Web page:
In addition, the use of liquid inerting by direct application of a cryogenic liquid directly to the molten metal surface can lead to spitting or blow out of molten metal from the furnace upon contact of the cold liquid to the hot metal surface. This can be particularly dangerous to the furnace operator, particularly in furnaces in which a high meniscus profile has developed for the molten metal with in the furnace.

It would be desirable to provide a system that is capable of achieving an effective inert layer over a molten metal surface in a furnace while minimizing the amount of inert substance that is required and thus reducing operating costs associated with the melting process.

SUMMARY

A system for delivering a fluid into a container is described herein. The system comprises a housing configured to be secured to the container and including a reservoir to receive and retain a fluid as a liquid. The housing further includes an opening that provides fluid communication between the reservoir and an interior within the container so as to facilitate a flow of gas which is formed from vaporization of the liquid within the reservoir into the container interior.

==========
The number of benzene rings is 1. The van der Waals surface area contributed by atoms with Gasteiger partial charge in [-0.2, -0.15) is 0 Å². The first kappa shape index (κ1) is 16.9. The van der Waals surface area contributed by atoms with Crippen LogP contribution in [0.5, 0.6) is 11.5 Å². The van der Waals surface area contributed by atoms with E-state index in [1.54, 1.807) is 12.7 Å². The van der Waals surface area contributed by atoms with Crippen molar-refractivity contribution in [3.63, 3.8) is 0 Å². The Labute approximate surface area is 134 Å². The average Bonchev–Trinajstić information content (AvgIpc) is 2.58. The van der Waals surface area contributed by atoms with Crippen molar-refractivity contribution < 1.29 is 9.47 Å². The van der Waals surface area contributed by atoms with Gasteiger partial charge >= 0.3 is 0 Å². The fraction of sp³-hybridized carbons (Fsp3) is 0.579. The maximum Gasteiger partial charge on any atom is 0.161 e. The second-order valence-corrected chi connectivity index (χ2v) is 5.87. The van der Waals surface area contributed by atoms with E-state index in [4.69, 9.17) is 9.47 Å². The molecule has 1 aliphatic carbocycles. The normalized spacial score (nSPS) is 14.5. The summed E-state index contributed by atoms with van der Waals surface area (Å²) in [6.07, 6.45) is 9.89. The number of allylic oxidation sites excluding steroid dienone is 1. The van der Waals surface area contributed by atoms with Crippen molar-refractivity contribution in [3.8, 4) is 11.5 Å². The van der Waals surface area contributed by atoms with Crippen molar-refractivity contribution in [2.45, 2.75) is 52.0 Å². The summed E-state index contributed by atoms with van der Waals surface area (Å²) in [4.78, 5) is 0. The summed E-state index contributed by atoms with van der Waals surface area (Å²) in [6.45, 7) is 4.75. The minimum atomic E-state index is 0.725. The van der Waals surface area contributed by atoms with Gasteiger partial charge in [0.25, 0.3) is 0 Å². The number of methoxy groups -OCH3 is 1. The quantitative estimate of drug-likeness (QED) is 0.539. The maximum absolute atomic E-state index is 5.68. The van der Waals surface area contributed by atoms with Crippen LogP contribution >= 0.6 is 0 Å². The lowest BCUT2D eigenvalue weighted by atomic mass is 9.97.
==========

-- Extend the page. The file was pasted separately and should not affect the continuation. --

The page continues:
In an exemplary embodiment, the system housing comprises a collar including an opening extending through the collar between a top end and a bottom end of the collar, and a channel defined within an interior of the collar near the bottom end, where the channel is annular or substantially annular in shape and is in fluid communication with the opening. An inlet port is also provided which is configured to receive the fluid as a liquid and deliver the fluid into the annular channel.